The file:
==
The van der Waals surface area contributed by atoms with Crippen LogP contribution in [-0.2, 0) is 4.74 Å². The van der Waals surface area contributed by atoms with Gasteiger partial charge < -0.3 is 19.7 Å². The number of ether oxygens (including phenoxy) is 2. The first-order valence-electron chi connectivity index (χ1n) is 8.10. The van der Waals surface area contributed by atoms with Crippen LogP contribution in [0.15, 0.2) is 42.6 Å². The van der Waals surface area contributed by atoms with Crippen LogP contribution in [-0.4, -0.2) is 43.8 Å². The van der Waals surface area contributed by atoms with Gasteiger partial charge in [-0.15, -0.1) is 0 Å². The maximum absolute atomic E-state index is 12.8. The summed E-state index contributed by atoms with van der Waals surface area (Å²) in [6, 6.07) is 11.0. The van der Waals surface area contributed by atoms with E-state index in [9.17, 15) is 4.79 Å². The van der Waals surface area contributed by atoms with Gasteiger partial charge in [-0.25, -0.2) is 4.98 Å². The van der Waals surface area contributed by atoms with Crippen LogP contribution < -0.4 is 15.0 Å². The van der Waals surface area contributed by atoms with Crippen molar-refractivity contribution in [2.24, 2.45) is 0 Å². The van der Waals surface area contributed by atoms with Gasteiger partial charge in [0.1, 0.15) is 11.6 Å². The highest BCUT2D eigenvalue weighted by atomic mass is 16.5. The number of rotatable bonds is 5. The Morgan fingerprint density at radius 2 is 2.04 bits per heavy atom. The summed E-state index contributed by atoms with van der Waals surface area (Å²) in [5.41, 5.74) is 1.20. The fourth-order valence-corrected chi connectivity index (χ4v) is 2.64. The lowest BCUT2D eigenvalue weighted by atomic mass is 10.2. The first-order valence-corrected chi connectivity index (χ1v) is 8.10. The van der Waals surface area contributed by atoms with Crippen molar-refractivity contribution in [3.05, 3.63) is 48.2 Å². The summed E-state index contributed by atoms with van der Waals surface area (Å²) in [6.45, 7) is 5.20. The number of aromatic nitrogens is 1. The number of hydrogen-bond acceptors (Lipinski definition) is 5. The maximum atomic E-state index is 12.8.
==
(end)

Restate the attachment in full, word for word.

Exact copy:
The van der Waals surface area contributed by atoms with Crippen LogP contribution in [-0.2, 0) is 4.74 Å². The van der Waals surface area contributed by atoms with Gasteiger partial charge < -0.3 is 19.7 Å². The number of ether oxygens (including phenoxy) is 2. The first-order valence-electron chi connectivity index (χ1n) is 8.10. The van der Waals surface area contributed by atoms with Crippen LogP contribution in [0.15, 0.2) is 42.6 Å². The van der Waals surface area contributed by atoms with Crippen LogP contribution in [-0.4, -0.2) is 43.8 Å². The van der Waals surface area contributed by atoms with Gasteiger partial charge in [-0.15, -0.1) is 0 Å². The maximum absolute atomic E-state index is 12.8. The summed E-state index contributed by atoms with van der Waals surface area (Å²) in [6, 6.07) is 11.0. The van der Waals surface area contributed by atoms with E-state index in [9.17, 15) is 4.79 Å². The van der Waals surface area contributed by atoms with Gasteiger partial charge in [-0.25, -0.2) is 4.98 Å². The van der Waals surface area contributed by atoms with Crippen LogP contribution < -0.4 is 15.0 Å². The van der Waals surface area contributed by atoms with Crippen molar-refractivity contribution in [2.24, 2.45) is 0 Å². The van der Waals surface area contributed by atoms with Gasteiger partial charge in [0.1, 0.15) is 11.6 Å². The highest BCUT2D eigenvalue weighted by atomic mass is 16.5. The number of rotatable bonds is 5. The Morgan fingerprint density at radius 2 is 2.04 bits per heavy atom. The summed E-state index contributed by atoms with van der Waals surface area (Å²) in [5.41, 5.74) is 1.20. The fourth-order valence-corrected chi connectivity index (χ4v) is 2.64. The lowest BCUT2D eigenvalue weighted by atomic mass is 10.2. The first-order valence-corrected chi connectivity index (χ1v) is 8.10. The van der Waals surface area contributed by atoms with Crippen molar-refractivity contribution in [3.05, 3.63) is 48.2 Å². The summed E-state index contributed by atoms with van der Waals surface area (Å²) in [6.45, 7) is 5.20. The number of aromatic nitrogens is 1. The number of hydrogen-bond acceptors (Lipinski definition) is 5. The maximum atomic E-state index is 12.8.